Ahead of a 2016 meeting to discuss training requirements for the 737 MAX, a Boeing employee sadly described distraught federal regulators as “dogs watching television.” After two fatal accidents that claimed the lives of 346 people and a congressional investigation that denounced “grossly insufficient surveillance”, these dogs may have finally found their bite.
The Federal Aviation Administration recently denied Boeing permission to proceed with a key step in the certification process for its new 777X widebody jet, citing a litany of concerns including a serious flight control incident in December.
In a scathing letter first reported by Times aerospace reporter Dominic Gates, the agency listed nearly a dozen problems with the aircraft, which began its test flight program last year.
“The technical data required for type certification has not reached a point where it appears that the aircraft type design is mature and can meet applicable regulations,” wrote Ian Won, Acting Safety Officer at the FAA Boeing Watch Office.
In short: âThe plane is not yet ready.
The move will likely delay the aircraft’s use in commercial service until early 2024, four years after its original target. That’s bad news for a struggling Boeing in the short term, but a welcome sign that the FAA may no longer have an endorsement relationship with the aerospace company.
Late last year, Congress passed legislation restoring tighter FAA oversight, and in May, a congressional committee requested files to investigate production quality failures on the 787 Dreamliner, the 737 MAX and the 767-based KC-46 tanker. Also in May, the FAA fined Boeing $ 17 million for 737 production errors.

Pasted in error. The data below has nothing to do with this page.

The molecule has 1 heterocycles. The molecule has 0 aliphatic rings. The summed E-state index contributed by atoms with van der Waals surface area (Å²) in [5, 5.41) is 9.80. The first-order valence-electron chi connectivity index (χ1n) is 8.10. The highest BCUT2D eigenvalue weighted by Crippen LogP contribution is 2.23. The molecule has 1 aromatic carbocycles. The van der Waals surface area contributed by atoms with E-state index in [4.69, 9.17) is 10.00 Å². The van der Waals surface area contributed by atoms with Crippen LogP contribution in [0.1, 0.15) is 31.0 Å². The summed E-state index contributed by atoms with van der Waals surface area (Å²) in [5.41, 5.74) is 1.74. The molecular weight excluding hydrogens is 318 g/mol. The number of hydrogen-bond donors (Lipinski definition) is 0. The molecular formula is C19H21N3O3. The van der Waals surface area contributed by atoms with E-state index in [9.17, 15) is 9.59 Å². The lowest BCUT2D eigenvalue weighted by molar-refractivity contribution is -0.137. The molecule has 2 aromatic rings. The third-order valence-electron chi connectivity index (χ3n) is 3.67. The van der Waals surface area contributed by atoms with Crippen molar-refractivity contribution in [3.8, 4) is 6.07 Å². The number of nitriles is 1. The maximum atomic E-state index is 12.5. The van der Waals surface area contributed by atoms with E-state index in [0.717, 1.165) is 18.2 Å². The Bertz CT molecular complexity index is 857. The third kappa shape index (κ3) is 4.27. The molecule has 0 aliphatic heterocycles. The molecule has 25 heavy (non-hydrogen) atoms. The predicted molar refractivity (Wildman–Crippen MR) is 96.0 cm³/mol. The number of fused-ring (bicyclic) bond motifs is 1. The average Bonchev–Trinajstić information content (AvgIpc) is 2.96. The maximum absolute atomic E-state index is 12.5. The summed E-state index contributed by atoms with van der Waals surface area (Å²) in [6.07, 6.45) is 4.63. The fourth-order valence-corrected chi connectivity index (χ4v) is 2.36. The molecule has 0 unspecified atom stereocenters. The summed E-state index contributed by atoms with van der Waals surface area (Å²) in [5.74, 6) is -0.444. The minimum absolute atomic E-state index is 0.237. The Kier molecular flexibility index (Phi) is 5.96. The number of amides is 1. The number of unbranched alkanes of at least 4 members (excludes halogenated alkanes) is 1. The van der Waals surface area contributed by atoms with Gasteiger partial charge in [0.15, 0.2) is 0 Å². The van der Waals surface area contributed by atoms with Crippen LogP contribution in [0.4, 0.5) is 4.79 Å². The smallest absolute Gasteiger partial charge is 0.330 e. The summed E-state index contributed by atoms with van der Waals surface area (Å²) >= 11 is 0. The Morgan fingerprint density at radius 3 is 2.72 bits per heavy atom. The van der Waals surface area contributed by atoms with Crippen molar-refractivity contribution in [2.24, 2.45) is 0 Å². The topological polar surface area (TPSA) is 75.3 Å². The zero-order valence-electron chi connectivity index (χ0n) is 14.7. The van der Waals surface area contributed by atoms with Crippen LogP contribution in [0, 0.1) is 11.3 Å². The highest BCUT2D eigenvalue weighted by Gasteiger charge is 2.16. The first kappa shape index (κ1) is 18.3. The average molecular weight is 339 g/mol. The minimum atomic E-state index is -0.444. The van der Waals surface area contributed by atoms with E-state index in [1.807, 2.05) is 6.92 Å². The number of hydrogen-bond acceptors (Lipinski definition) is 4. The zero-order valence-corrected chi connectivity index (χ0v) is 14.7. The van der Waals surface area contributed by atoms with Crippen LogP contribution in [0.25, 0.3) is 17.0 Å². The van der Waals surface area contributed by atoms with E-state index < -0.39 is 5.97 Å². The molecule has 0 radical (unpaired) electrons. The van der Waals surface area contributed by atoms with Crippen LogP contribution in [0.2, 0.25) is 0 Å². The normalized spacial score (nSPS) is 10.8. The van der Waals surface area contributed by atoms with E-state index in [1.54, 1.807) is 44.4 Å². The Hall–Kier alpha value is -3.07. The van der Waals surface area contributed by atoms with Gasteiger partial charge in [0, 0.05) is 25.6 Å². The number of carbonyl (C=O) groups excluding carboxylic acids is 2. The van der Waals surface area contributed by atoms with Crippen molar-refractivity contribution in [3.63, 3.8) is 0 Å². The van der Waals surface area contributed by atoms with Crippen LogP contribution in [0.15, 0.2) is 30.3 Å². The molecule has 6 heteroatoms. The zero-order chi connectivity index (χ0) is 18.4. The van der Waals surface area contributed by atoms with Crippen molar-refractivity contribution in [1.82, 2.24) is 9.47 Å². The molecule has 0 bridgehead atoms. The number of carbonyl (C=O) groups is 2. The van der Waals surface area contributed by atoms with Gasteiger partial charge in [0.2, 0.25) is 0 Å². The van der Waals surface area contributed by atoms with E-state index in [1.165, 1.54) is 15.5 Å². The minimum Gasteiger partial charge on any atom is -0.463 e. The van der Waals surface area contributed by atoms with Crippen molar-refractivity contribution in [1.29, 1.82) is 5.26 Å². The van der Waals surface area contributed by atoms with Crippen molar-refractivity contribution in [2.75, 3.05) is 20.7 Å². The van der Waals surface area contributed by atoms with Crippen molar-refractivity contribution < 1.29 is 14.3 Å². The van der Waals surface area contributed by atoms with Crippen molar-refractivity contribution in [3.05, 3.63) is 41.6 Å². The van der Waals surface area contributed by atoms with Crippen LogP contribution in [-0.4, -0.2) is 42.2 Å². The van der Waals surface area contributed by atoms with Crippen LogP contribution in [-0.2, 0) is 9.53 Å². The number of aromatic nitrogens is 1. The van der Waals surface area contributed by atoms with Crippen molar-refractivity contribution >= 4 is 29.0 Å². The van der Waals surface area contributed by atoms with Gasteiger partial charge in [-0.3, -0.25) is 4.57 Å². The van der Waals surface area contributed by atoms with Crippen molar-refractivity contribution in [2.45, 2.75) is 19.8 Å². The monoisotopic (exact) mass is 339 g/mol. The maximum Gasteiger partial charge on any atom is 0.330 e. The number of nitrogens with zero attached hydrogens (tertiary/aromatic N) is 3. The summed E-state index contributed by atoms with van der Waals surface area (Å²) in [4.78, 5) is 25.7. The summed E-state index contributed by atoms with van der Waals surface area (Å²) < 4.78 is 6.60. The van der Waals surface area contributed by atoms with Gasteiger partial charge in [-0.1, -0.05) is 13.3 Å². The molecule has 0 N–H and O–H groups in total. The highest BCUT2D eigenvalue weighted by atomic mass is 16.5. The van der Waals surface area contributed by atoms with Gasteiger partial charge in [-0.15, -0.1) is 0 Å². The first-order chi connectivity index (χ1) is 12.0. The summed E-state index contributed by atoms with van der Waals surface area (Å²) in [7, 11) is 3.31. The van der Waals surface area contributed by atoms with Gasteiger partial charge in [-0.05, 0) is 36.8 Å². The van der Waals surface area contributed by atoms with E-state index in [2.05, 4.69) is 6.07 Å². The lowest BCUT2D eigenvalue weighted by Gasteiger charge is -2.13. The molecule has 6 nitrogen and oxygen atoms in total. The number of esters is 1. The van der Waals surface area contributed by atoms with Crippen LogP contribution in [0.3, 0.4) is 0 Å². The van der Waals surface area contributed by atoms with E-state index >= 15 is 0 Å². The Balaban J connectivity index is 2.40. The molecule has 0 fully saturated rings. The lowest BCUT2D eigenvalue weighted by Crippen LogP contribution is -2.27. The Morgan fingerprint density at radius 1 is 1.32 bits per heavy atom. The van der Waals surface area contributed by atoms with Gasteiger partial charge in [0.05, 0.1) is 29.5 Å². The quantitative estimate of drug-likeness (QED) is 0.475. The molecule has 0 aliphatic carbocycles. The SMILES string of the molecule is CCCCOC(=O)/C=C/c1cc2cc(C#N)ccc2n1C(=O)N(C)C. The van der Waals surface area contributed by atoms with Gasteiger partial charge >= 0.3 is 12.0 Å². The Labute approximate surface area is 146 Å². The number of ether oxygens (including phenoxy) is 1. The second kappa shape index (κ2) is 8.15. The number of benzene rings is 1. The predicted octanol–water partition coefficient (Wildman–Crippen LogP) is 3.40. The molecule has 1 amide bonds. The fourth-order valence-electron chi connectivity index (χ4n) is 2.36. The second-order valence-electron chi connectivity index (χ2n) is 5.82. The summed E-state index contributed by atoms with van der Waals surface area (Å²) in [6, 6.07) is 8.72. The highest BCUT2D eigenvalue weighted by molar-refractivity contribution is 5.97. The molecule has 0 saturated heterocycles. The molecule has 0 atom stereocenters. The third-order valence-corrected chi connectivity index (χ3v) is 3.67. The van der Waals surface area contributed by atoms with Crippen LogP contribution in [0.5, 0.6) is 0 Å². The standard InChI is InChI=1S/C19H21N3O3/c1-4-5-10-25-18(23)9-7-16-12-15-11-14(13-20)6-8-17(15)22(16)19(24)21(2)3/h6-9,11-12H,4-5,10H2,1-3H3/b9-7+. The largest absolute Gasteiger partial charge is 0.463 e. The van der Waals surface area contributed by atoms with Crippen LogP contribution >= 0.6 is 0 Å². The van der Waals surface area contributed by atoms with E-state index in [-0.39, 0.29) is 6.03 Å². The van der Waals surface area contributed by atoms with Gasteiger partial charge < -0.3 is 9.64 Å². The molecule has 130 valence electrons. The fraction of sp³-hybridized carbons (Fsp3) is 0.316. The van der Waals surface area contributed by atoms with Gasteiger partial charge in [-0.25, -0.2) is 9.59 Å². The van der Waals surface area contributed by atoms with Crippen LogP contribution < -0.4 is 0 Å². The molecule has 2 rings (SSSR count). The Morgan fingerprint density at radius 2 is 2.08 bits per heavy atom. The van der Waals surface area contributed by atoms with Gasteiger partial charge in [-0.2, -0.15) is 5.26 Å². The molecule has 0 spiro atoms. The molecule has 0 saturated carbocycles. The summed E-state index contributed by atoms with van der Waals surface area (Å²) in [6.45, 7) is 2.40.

During the 737 MAX certification process, Boeing misled compliant regulators who had delegated increasing authority to the manufacturer to determine the safety of its own aircraft. It turned out to be a misplaced trust in a company that had abandoned its tradition of technical rigor in the urgency of fueling its results.
The return of true government surveillance is a crucial step not only in rehabilitating the reputation of the FAA in the country and around the world, but also in helping to restore the credibility and reputation of America’s largest manufacturing exporter.
The work of restoring that trust and changing the corporate culture that has allowed it to erode will not happen overnight. Won’s letter points out that Boeing has been pushing for months to pursue certification even as the FAA questioned the readiness of the new jet.
For its part, Boeing said it “remains fully focused on safety as our top priority throughout the development of the 777X”.
Its good. But if the company has learned the lesson, thanks to federal regulators finally doing their job, no one has to take Boeing at its word.